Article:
“Doin’ the ruins.”
That’s what Dad called the trips he and Mum took around the Mediterranean. And twice I got to along to see firsthand (among many other amazing things) just how far the vast arm of Ancient Rome used to reach – including to a once posh neighborhood on the island of Cyprus. It wasn’t my first time “doin’ the ruins,” but those sun-baked columns and foundations made a lasting impression on me – and make me think about what impressions we’ll be leaving of our time.
When our cruise ship docked at the city of Limassol, we were greeted by a tour guide who warmly welcomed us to the “Island of Love” – birthplace of the goddess Aphrodite! At least I think that’s what our guide meant even though her charming Greek accent made it sound like we’d landed on the “Island of Lava” – which would have been hot in its way, but far less romantic. Anyhow, all confusion was cleared up by our first stop of the day.
After a short bus ride along the sparkling coast, we paused at Aphrodite’s Rock (Petra Tou Romiou) where the goddess of love herself was supposed to have emerged right from the sea foam. One legend about the rock says that if you swim around it three times you’ll find true love. I laughed at the time – but now I’m wondering if it might have been a better bet than online dating…
Our next destination was the southwestern city of Paphos (Pafos) and Paphos Archaeological Park – a UNESCO World Heritage Site and a zip code prized over the centuries by a number of ancient civilizations, including Rome.
If I’d been an Ancient Roman realtor, Paphos is the place I’d have wanted to make my speciality! With the gorgeous ocean views, elite and powerful neighbors and I’m sure good schools or tutors, these villas would have sold themselves! I was awed by the sheer number of excavated foundations and ornate mosaics that are still so clear to see. It was like a big field of floor art!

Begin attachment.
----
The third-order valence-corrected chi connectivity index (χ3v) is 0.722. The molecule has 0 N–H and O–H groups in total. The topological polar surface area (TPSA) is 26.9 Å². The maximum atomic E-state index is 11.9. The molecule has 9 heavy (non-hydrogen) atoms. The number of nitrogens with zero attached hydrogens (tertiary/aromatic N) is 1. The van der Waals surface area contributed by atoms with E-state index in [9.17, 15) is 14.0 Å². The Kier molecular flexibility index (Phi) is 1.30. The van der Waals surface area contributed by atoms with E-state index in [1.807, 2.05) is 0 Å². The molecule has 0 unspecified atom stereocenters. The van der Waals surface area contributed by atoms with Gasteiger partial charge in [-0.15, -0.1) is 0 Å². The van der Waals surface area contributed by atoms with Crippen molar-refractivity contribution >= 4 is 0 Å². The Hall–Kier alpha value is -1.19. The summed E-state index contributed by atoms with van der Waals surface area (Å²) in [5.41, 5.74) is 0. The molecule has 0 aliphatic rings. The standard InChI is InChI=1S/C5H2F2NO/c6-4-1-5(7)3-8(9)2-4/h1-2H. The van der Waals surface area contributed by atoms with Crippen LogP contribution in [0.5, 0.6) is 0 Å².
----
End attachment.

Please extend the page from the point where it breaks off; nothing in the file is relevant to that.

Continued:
I’ll bet the status conscious owners couldn’t imagine that centuries later their homes would be identified by the flooring choices they made – they were probably just trying to keep up with the Junii.
The other town we visited on Cyprus was Kourion – another picturesque spot that would have been a realtor’s “location, location, location” dream! After lunching within sight and sound of the inviting Mediterranean waves, the folks and I got a look at some of the area’s imposing ruins, including a villa and theatre where I imagine there were performances that matched the drama of the seascape below.
Sadly, I guess these showplace structures couldn’t escape devastation from earthquakes that proved indifferent to the wealth and status of their builders. But it sure must have been nice there while it lasted – and when in Ancient Rome, I’d have wanted to do as these Romans did!
After “doin’ the ruins” over several trips, I came to see how it would have been hard to be in this neck of the world and not be part of that real estate hungry Empire back in the day (although clearly the Romans could have benefited from some Natural Hazard Disclosure rules). Seems like if you weren’t in Rome, all you had to do was wait a few minutes, like one does for a change in New England weather, and sure enough you would be.